There was a good lesson in the last round of the Candidates tournament on how to play a key game. Going into the last round Sergey Karjakin and Fabiana Caruana were in the joint lead and crucially were also playing each other. A draw between them would mean that Karjakin would qualify for a match against Magnus Carlsen because of a superior tie-break, but only if they weren’t also joined by Vishwanathan Anand who was playing Black against Peter Svidler. If Anand were to win this would boost Caruana’s tie break after which he would qualify instead.
In this situation many players might pull their punches and try to play it safe, but not Karjakin. Following the advice of Nicolai Krogius in his book Psychology in Chess, Karjakin just played a normal game. And he went on to win with a nice combination and has earned the right to play Carlsen in New York in November.
Here’s a Youtube presentation of the game:
These match ups are not getting more flattering for the humanoids, now they’re giving mankind odds! Here’s a video, Hikaru Nakamura vs. Komodo:
Garry Kasparov is always interesting, and here he talks about different top players and the Sinquefield Cup but BEFORE the final leg in London. It’s also interesting to hear him talk about how we did things in the ‘old days’, especially when Kasparov himself was one of the first players to make extensive use of computer based preparation.
At this seasonal time of year many chess players will be getting a new set. For those buying such a present, it’s very important to have Staunton pieces, under no circumstances should you get a serious player some kind of fancy set. Wood is good too, though there are some nice plastic ones around which don’t look like plastic. And one small difference is allowable, having white bishops having a black top and black bishops having a white one.
This is known as a Dubrovnik set and it was a firm favorite of Bobby Fischer. In the following video we see him using this set:
I must admit to have thoroughly enjoyed my visits to the London Chess Classic where I was one of the commentators. It was interesting to see today’s top flight chess up close and personal, with many of the players coming into the commentary box to explain their games.
Here’s the full commentary from round 9 in which I was heavily involved from the start:
I’m back home after commentating on the London Chess Classic last Friday, but I’m due to return next weekend. One interesting thing happened meanwhile in that my son, having seen me commentating, became interested in following the games. Prior to this he had been looking at the games of his peers, which provided far from optimal models of play.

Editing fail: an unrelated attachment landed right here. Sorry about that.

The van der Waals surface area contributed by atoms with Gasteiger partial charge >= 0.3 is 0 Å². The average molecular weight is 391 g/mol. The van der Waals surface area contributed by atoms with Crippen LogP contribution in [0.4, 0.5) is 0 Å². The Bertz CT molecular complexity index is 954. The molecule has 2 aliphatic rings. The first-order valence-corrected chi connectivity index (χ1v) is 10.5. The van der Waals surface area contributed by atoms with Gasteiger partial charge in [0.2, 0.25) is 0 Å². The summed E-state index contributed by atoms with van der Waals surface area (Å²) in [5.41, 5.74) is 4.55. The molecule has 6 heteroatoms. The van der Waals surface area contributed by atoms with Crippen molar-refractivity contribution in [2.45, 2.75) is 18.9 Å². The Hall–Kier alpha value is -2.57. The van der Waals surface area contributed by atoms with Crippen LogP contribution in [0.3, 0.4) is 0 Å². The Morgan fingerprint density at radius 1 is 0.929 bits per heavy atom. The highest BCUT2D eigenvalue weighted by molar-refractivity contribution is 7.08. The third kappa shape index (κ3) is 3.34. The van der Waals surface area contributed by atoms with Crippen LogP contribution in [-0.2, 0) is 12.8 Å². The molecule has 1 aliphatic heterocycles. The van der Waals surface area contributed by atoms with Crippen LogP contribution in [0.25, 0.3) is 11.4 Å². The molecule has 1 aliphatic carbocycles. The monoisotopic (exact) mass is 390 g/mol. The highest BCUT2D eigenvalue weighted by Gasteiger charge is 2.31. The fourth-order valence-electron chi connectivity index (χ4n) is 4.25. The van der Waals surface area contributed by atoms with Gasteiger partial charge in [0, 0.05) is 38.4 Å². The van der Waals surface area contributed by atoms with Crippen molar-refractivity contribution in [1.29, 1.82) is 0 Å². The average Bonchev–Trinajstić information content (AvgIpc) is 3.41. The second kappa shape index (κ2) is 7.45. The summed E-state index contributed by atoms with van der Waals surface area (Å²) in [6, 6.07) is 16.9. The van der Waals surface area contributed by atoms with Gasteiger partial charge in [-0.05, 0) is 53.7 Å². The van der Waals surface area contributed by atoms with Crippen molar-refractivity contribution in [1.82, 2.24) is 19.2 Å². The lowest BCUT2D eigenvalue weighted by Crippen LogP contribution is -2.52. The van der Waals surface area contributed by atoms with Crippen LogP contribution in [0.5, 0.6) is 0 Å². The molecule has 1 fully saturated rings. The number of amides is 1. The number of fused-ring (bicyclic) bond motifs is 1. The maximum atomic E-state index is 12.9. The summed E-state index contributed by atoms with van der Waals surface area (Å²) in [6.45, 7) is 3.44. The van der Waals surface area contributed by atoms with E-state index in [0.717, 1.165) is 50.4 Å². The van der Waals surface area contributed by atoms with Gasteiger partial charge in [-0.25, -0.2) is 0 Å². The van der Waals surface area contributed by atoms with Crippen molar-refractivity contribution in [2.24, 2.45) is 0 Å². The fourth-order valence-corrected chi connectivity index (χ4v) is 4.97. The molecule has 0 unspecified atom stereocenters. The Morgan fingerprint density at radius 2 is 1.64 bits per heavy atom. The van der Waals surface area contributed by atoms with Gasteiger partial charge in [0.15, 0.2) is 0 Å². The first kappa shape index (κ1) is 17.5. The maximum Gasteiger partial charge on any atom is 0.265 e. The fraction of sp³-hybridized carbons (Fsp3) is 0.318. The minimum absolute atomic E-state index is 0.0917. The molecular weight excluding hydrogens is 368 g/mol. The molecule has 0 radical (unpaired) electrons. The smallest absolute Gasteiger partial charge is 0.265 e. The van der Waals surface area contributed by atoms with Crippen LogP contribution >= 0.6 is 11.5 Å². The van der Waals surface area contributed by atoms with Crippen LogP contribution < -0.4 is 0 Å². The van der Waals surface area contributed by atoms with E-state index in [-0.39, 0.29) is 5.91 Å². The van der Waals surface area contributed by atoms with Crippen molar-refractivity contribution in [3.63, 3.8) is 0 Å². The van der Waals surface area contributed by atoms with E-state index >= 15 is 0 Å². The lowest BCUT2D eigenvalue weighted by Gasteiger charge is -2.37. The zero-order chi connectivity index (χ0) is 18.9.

You can learn a lot from following tournaments online, especially if you try to guess the move before it is played (active involvement). Of course not everybody finds the Berlin (1.e4 e5 2.Nf3 Nc6 3.Bb5 Nf6) fascinating, and this suggests that perhaps with need tournaments with mixed strength participation. But even so it can be useful.
Here anyway is the Youtube video of round 1.
Given the amount of interest this area has attracted in the chess scene, I thought it worth mentioning the potential that playing chess at Simpson’s, accompanied by a glass of champagne or three, has in combating this disease.
In the following video Anatoly Karpov confirms the value of chess for the mind: “If you train, if you keep your brain working all the time, you maintain your thinking abilities and your memory.” And whilst there are those who have questioned the growing evidence I think it makes sense to go with this rather than wait for the researchers to provide absolute confirmation.
Here’s some further evidence about the popularity of chess in the media, its symbolism never failing to capture attention. I don’t like seeing chess pieces kicked over as this is a kind of sacrilege, and I don’t like the song much either. But isn’t it a shame that organized chess events rarely seem to capture much of the game’s magical appeal?
There are of course a lot of kids participating in junior tournaments in the UK. But the difference in India is that chess is a highly respected and well paid profession there, as a chess GM you’re a big star and national hero, rolled into one. And this in turn provides a strong incentive for ongoing study and play throughout the teenage years:
I was very impressed by this game with Black seeing a clever tactic with …Nxd4; Nxd4 Qc3. The Grandmaster must have missed this and then Black went on to win.